Speaking up. Lord St John of Bletso speaks at the NaviSite ‘Cloud Node’ launch.
The House of Lords has been used to launch a bizarre range of commercial products including toilet valves, sliding doors and IT infrastructure over the past two years.
If a company has connections with a willing peer, it can book some of the grandest rooms in London for its launch party.
Lord St John, for example, hosted the launch of IT ‘cloud’ infrastructure by Time Warner web hosting company NaviSite in the Chomondeley Room – the grandest in the House of Lords, with access to the famous terrace overlooking the Thames.
‘NaviSite welcomed an eclectic mix of customers and partners to their UK launch,’ the NaviSite website said of the day, which included a buffet lunch for 115. ‘It seemed apt that such a historic venue was chosen as the venue to launch Cloud Node, further highlighting this turning point in technological history.’
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House of Lords rules do not forbid launches of commercial products as long as the peers sponsoring the events have no financial connections to the company concerned. But companies are not supposed to benefit financially, even indirectly, from events held in the Lords.
Lord St John, who has no financial links to NaviSite, told the Bureau he had agreed to host the event as a favour to the firm’s then chief executive, a close friend and former colleague. ‘I was also very interested in IT Cloud infrastructure,’ he said.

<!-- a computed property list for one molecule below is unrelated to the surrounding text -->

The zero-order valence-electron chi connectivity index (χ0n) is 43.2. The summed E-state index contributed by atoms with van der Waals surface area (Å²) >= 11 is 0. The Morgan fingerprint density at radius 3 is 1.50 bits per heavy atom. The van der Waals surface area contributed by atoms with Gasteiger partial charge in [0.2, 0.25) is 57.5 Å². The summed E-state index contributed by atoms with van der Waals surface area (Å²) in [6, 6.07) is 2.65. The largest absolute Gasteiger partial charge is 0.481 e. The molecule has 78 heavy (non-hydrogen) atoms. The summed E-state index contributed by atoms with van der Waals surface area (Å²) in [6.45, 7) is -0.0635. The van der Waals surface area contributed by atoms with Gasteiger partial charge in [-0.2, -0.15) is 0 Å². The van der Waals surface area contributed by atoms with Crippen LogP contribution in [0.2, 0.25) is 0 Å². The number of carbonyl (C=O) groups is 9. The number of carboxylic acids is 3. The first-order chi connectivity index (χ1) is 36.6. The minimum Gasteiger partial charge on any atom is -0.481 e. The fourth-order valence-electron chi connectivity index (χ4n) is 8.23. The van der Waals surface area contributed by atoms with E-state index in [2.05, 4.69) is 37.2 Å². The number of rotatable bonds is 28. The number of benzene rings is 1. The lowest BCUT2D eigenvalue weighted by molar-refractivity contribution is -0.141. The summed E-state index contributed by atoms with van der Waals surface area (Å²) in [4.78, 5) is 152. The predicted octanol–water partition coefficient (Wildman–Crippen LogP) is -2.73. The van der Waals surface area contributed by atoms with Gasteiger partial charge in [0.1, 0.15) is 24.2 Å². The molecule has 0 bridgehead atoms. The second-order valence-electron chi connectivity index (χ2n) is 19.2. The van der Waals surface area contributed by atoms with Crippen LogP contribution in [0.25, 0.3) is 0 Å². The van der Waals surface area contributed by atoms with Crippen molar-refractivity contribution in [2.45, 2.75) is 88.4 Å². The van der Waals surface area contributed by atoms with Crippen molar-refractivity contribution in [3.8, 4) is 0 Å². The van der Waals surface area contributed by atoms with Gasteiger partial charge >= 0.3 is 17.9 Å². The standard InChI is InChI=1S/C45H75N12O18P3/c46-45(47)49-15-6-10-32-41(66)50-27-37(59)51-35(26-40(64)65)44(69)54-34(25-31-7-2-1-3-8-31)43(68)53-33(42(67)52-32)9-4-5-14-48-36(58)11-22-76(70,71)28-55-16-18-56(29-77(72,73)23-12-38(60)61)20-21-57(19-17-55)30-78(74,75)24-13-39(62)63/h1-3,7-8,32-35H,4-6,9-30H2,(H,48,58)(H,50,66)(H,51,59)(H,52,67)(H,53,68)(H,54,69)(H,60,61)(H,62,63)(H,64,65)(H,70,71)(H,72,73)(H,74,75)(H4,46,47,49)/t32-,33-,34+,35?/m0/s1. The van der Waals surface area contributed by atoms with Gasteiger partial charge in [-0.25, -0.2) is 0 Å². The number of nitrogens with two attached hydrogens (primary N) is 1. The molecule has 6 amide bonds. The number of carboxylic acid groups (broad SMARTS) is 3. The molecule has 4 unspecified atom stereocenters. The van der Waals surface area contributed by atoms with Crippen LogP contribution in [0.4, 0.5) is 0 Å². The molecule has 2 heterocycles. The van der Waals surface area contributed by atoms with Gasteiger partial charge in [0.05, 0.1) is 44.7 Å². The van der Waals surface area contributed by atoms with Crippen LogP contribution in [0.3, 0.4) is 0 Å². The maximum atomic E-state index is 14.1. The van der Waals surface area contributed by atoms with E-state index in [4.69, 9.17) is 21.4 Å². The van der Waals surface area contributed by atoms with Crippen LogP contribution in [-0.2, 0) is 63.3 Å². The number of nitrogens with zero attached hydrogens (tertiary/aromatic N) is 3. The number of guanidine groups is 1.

Another product introduced to the world at a Lords launch was an ‘easy fit valve’ created by the flood prevention firm Watertight International.
Lord Redesdale delivered a joint presentation at the event.
The former hereditary peer, who is now a life peer, became a non-executive director of the firm a month later.
He said there was no link between the appointment and the launch. ‘I was interested in the product as it could solve flooding caused by backflow. I have been working on water for years. Following the launch I was approached by Watertight.’
The event was attended by existing and potential users of the system.
Lord MacKenzie of Framwellgate sponsored the launch of a set of doors. ‘Not one, but two unique environmentally friendly automatic door systems developed by ECO Automation Ltd were unveiled at a special launch event held recently at the House of Lords,’ said a press report covering the event.
The peer told the Bureau he had no financial interest in ECO Automation. Its director was a friend, he said, and the event was not a launch but was instead a way of generating interest in a ‘green concept’. He had checked the rules before hosting the function, he added.